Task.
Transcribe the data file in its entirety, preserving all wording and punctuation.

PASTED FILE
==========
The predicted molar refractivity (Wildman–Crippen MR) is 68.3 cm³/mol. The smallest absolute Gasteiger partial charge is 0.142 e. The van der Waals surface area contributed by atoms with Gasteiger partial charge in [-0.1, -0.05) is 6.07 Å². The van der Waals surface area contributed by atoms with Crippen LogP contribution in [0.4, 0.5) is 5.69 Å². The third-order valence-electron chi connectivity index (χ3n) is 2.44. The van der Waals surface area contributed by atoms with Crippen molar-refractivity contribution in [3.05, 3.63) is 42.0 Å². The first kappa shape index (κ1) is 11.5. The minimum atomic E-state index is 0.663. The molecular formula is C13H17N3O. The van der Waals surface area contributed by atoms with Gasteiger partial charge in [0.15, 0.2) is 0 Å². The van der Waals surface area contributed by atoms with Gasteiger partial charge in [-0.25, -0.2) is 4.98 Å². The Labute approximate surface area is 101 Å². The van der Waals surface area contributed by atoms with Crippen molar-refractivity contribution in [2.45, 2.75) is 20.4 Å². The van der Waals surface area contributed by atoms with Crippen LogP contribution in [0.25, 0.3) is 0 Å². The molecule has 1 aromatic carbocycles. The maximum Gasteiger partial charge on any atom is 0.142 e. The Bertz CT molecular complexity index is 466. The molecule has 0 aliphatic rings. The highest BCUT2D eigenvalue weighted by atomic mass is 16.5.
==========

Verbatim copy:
The predicted molar refractivity (Wildman–Crippen MR) is 68.3 cm³/mol. The smallest absolute Gasteiger partial charge is 0.142 e. The van der Waals surface area contributed by atoms with Gasteiger partial charge in [-0.1, -0.05) is 6.07 Å². The van der Waals surface area contributed by atoms with Crippen LogP contribution in [0.4, 0.5) is 5.69 Å². The third-order valence-electron chi connectivity index (χ3n) is 2.44. The van der Waals surface area contributed by atoms with Crippen molar-refractivity contribution in [3.05, 3.63) is 42.0 Å². The first kappa shape index (κ1) is 11.5. The minimum atomic E-state index is 0.663. The molecular formula is C13H17N3O. The van der Waals surface area contributed by atoms with Gasteiger partial charge in [0.15, 0.2) is 0 Å². The van der Waals surface area contributed by atoms with Gasteiger partial charge in [-0.25, -0.2) is 4.98 Å². The Labute approximate surface area is 101 Å². The van der Waals surface area contributed by atoms with Crippen molar-refractivity contribution in [2.45, 2.75) is 20.4 Å². The van der Waals surface area contributed by atoms with Crippen LogP contribution in [0.25, 0.3) is 0 Å². The molecule has 1 aromatic carbocycles. The maximum Gasteiger partial charge on any atom is 0.142 e. The Bertz CT molecular complexity index is 466. The molecule has 0 aliphatic rings. The highest BCUT2D eigenvalue weighted by atomic mass is 16.5.